Sympathize with him making a mobile meth lab. It’s kind of a crazy concept, but truly genius. Are you all up for exploring cooking meth in a helicopter, or maybe meth in the back of a taxi cab?
Well Albuquerque [where we shot] has the longest vernicular—the tram—in the world. It’s a beautiful tram ride up to the top of the Sandia Mountain. And so I was fantasizing one day about a storyline that could involve that. I did pitch [the show creator] Vince [Gilligan] on it. He looked at me like I had started smoking some of my own product. [Laughs]
Now, there are lots of different ways an actor can go in terms of comedy underwear, whether it’s boxers or a thong. Were the tighty whities the way to go from day one?
It was written in the script that way and, you know, my character on “Malcolm,” Hal, wore tighty whities a lot too. I remember the first day when I walked into the wardrobe meeting for “Malcolm,” and I kept going back to the tighty whities for one reason: It was funny to see a grown man wearing underwear that should be worn by a seven-year-old boy. And with Walt wearing it, it became not as funny but sad. This man, it’s like he’s stuck in a time capsule! He didn’t mature beyond a certain point. And it was kind of funny, bittersweet.
So is that your undergarment of choice in real life?
I’m wearing some right now…and that’s all I’m wearing by the way. [Laughs]
Were you an ace in high school chemistry? What would your teachers think of you now?
[Laughs] ”Oh, now he who knows the answer why iron is FE on the chart.” You know, I was kind of a troublemaker in high school. I wasn’t a very good student—I was smart enough to know what I had to do to get a C, and then the rest of the time I just goofed off. I’ve lead my life that way philosophically, and it’s paid off considerably. So I would tell all high school and college students, don’t work so hard. [Laughs] Goof around and life will be a bed of roses for you.
“Breaking Bad” Offers Cancer, Crystal Meth – And Tighty Whities
It looks like a worthy – if very, very different – followup to “Mad Men.” The new AMC original series “Breaking Bad,” debuting Sunday at 10, has the amateur drug-dealing of “Weeds,” the midlife crisis of “Californication,” and its own dark and desperate gonzo.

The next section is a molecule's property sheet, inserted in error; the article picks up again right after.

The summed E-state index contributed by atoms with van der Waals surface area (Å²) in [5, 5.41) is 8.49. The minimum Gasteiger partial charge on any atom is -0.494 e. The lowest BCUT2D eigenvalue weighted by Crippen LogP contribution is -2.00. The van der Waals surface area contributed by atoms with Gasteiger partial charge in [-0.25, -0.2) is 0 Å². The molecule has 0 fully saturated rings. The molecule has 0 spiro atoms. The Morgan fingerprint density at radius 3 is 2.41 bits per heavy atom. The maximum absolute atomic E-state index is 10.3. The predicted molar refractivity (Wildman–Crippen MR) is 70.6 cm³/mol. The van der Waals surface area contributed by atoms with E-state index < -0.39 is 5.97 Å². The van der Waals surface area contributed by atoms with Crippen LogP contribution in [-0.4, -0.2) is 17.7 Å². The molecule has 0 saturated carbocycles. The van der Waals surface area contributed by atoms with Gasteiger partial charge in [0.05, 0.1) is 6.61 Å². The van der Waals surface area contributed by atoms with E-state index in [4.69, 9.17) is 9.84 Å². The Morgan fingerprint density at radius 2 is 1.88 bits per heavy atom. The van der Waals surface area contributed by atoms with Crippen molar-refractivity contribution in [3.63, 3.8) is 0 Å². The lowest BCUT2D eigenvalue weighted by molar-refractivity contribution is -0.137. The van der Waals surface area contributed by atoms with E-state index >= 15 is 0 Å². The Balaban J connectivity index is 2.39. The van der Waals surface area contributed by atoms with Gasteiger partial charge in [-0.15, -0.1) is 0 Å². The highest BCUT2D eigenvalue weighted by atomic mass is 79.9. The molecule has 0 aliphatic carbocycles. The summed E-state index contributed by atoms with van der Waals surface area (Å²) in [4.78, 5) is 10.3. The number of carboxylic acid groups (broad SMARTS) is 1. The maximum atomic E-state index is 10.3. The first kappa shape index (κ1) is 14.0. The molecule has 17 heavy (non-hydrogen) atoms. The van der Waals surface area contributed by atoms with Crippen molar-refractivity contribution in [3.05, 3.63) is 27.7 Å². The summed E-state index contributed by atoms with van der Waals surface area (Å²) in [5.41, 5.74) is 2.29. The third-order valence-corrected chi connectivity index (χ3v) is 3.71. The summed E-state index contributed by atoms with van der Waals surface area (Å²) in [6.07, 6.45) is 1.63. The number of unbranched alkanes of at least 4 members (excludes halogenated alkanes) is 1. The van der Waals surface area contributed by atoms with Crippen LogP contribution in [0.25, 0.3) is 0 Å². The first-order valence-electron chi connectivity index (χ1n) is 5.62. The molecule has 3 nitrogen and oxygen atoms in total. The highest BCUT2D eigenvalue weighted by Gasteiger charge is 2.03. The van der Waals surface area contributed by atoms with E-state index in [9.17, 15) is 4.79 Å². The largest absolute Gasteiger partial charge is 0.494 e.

Bryan Cranston – the sweetly wacko dad from “Malcolm in the Middle” – stars as New Mexico chemistry teacher Walter White, a nebbish who learns he has terminal lung cancer.
Already living from paycheck to paycheck, Walter finds himself in desperate straits. He’s devoted to his pregnant wife and their son, who has cerebral palsy. How to provide for them once he’s gone?
Walter marshals his chemistry knowledge and teams up with a former student to cook crystal meth in his RV. But of course it’s not going to go smoothly…
Cranston, series creator Vince Gilligan and other cast members met the press on a funny conference call to talk about the show.
Question: I was wondering sort of where the series goes for after this initial storyline involving Walter and Jesse and the two dealers who they get stuck in the desert with. I’ve seen the first three episodes and it’s pretty much devoted to that. I’m wondering, you know, can you talk a little bit about the arc beyond that?
Vince Gilligan: Well yes. I – essentially this is the way I’ve kind of always pitched this was that take Mr. Chips and we turn him into Scarface over the course of however many episodes we get. You know, fingers crossed, we get a lot. And then he drops dead of cancer. So…